Thursday, May 6, 2010

resending as text file -- IHHS article

I am resending this as text file.  Some folks had trouble opening the attachment I sent yesterday. -- Judy

Attached is the article by Department of Public Social Services Director Philip Browning regarding the In Home Supportive Services program.  If you have any questions, you may call Shirley Christensen, his special assistant, at (562) 908-8311 or e-mail her at




It’s Cheaper to Stay at Home

Philip L. Browning, Director

Los Angeles County, Department of Public Social Services

May 5, 2010


We all yearn to grow-up, get a job, work hard, become successful and eventually retire to enjoy our senior years.  After all, isn’t that what we work so hard for?  However, as we get older and more dependent on others, those senior years can quickly turn from enjoyment to devastation if we can no longer care for ourselves. 


Ms. Brady (name changed for this article) is a 98 year-old woman who lives alone in a one bedroom apartment and has no living relatives.  She is frail, her hands shiver and she suffers from chronic arthritis.  Ms. Brady uses a four-prong walker to move about her small apartment.  After many years of hard work, raising her family and trying her best to manage her senior years, Ms. Brady’s main goal now is to remain safely in her own home with dignity and respect.


Ms. Brady entered the job market in her early teens and worked well into her senior years.  Now she survives on a fixed income, barely enough to cover her rent, food and medication.  Ms. Brady is not complaining about her circumstances because she knows that she can count on the “In-Home Supportive Services” (IHSS) Program, a statewide program managed in Los Angeles County by the Department of Public Social Services. 


The IHSS Program pays for a worker to come into Ms. Brady’s home to help her with household tasks such as cooking, house cleaning, laundry, shopping, and with personal care services such as bathing, dressing, and toileting since she cannot perform these tasks due to her age and disability.  The Program is cost-effective and allows seniors and people with disabilities to live independently in their own homes with dignity and respect.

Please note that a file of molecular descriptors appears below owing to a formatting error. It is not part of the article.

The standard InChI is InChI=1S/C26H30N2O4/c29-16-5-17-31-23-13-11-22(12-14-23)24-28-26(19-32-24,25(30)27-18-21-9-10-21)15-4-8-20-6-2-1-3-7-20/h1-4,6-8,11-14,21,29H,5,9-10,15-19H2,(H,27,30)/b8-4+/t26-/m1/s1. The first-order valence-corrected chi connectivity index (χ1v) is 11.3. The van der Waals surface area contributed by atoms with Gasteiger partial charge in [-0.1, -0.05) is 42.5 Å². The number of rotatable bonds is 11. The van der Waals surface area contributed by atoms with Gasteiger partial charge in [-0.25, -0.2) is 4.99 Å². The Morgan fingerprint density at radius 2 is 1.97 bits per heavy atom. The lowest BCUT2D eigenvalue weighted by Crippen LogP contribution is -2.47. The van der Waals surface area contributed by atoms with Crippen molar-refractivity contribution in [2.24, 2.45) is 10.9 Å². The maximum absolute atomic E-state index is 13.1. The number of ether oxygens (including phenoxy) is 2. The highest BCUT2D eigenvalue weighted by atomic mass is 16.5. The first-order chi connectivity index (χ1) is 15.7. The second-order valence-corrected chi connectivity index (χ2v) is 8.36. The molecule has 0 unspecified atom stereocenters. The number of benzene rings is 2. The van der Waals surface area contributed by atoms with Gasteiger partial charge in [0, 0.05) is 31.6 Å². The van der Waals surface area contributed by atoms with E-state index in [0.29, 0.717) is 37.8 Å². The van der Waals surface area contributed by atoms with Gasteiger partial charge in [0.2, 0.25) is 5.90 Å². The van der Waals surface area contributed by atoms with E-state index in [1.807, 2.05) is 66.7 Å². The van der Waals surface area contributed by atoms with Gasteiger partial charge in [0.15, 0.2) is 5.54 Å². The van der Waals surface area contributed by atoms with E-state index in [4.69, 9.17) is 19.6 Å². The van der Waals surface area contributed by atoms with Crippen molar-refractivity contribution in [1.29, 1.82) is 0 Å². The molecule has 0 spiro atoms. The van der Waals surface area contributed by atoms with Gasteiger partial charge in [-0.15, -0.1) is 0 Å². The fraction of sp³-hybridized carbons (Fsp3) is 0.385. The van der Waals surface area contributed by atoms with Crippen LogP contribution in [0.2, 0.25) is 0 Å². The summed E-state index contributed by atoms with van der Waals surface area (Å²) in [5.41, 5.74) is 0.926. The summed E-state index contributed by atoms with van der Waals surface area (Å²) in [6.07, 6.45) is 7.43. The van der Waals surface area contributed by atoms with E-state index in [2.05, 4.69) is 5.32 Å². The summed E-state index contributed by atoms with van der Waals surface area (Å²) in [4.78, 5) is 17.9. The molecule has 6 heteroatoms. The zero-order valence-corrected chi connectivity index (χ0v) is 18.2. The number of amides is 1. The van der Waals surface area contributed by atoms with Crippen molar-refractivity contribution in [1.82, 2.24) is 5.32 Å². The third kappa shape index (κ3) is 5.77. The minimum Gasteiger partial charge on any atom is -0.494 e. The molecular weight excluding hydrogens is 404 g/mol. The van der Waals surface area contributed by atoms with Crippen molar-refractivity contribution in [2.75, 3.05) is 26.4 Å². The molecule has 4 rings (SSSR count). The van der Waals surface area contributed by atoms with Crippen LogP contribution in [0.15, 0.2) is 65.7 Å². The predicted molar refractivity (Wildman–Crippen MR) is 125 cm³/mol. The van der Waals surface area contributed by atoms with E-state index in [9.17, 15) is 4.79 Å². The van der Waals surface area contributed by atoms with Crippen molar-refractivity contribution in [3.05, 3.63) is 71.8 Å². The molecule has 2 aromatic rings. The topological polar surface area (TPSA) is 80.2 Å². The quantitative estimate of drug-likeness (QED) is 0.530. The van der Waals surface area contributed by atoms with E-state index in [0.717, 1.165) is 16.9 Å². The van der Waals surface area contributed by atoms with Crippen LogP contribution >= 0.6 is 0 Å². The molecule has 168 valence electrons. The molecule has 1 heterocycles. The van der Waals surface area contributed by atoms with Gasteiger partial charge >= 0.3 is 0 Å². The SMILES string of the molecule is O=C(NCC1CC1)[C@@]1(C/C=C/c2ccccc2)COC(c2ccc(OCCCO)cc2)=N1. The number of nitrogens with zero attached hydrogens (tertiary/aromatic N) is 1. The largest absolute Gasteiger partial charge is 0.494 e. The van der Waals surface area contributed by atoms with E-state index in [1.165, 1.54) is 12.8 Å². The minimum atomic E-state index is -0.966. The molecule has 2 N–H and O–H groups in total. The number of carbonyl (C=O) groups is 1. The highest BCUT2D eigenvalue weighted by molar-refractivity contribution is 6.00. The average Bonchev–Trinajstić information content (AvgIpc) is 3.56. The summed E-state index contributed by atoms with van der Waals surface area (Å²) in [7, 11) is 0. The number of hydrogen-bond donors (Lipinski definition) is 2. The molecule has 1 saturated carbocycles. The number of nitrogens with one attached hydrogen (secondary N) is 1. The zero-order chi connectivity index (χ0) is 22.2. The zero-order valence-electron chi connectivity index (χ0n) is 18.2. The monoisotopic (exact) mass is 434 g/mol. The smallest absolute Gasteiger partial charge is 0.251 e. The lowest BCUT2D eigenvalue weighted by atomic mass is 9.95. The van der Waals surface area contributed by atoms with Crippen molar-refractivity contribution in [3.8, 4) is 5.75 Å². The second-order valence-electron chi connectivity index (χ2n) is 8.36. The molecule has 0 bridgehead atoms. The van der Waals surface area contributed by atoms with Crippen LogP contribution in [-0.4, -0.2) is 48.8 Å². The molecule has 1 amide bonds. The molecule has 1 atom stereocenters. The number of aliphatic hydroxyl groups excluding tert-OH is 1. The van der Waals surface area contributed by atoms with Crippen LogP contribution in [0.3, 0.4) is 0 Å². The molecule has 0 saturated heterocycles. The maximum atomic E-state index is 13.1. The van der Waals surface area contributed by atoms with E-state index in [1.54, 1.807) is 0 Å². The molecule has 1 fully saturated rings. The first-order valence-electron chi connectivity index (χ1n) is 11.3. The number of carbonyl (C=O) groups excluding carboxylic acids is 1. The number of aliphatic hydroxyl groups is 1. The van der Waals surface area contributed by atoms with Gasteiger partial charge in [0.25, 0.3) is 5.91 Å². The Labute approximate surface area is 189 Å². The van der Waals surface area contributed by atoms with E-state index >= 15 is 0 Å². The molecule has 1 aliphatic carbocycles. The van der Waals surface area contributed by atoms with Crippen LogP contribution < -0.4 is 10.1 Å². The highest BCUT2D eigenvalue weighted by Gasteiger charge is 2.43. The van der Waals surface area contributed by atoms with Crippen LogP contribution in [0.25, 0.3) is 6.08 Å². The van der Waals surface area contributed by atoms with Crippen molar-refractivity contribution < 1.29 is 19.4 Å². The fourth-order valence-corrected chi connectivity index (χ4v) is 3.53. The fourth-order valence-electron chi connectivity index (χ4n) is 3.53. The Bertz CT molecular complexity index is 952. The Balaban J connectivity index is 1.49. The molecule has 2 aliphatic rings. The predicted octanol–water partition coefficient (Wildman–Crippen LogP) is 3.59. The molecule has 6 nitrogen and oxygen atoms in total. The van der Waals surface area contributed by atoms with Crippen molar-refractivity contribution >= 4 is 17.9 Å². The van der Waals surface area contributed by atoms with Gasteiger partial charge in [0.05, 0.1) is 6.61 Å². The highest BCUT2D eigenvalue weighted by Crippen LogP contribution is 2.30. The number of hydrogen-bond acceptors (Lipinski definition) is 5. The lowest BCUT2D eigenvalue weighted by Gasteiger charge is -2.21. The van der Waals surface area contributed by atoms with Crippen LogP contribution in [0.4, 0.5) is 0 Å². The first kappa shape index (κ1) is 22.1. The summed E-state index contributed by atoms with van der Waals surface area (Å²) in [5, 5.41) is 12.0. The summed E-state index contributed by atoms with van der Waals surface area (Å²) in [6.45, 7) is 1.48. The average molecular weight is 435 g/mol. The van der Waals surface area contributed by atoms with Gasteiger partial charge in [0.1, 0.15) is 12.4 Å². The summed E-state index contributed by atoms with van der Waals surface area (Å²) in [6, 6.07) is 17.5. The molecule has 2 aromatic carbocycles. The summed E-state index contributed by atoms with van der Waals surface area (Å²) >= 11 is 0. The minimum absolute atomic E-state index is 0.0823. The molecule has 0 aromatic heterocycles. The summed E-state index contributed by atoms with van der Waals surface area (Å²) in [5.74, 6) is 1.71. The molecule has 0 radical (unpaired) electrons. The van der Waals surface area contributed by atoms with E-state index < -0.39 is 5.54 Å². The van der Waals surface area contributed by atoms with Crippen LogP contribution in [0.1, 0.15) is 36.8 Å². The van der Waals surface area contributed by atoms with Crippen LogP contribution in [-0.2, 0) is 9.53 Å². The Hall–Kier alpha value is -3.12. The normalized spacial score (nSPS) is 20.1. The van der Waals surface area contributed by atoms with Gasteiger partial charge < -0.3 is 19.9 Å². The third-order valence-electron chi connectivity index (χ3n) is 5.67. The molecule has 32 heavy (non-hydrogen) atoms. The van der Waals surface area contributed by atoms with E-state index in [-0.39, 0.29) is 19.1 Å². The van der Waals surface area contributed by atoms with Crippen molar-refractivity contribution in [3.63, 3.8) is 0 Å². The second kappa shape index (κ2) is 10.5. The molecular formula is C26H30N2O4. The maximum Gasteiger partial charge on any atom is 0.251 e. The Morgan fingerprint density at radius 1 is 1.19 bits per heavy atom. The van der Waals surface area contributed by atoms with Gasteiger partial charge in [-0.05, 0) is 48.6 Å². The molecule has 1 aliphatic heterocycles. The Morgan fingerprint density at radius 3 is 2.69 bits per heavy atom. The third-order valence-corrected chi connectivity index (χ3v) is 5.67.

However, due to State budget constraints, the IHSS Program is in jeopardy.  The Governor wants to substantially reduce, even eliminate the program to help the State save money.  Despite the Governor’s position, many officials point to the fact that the IHSS Program saves taxpayers millions of dollars by keeping seniors and the disabled population out of costly nursing homes - which is estimated to be about six times higher than what is paid to workers to provide IHSS services. 


In Los Angeles County, Ms. Brady is one of the 170,454 IHSS consumers (or about 92% of the County’s total IHSS caseload) who would be pushed out of the IHSS program if the Legislature agrees to the Governor’s proposed cut.  Those elderly and disabled persons who cannot “fend” for themselves will be at risk of being institutionalized. 


It’s economically sound to retain this program because the average cost for the State to allow elderly and disabled to stay at home through the IHSS program is estimated to be only around $10,000 per year, compared to the cost of being placed in a nursing home which costs about $55,000 per year.  Ironically, the federal government currently pays 62% of the cost to provide IHSS services.  If these drastic cuts are made to the IHSS program, the State stands to lose this federal assistance.  The State will also have a much larger bill to pay in order to cover all of the displaced IHSS consumers who will likely require some level of more expensive institutionalization. 


The State of California is not prepared to accommodate such a high demand in nursing care facilities.  A recent UCLA study revealed that there are fewer than 20,000 licensed nursing home beds empty at any one point in time statewide.  This means that overcrowding will likely become a hot button issue in California.


The hard facts reveal that programs like IHSS have helped cut the institutionalization rates of adults 65 and over in half - from 5.4% in 1970 to 2.7% in 2008.  If the Governor succeeds in his proposal to make substantial reductions to the IHSS program, persons entering skilled nursing facilities will increase.


All public service agencies should be working hard to provide the best possible services to the general public at the lowest possible cost.  The bottom line is that it’s cheaper to allow our seniors and the disabled population to remain in their own home safely with dignity and respect as opposed to moving them into higher cost skilled nursing facilities.


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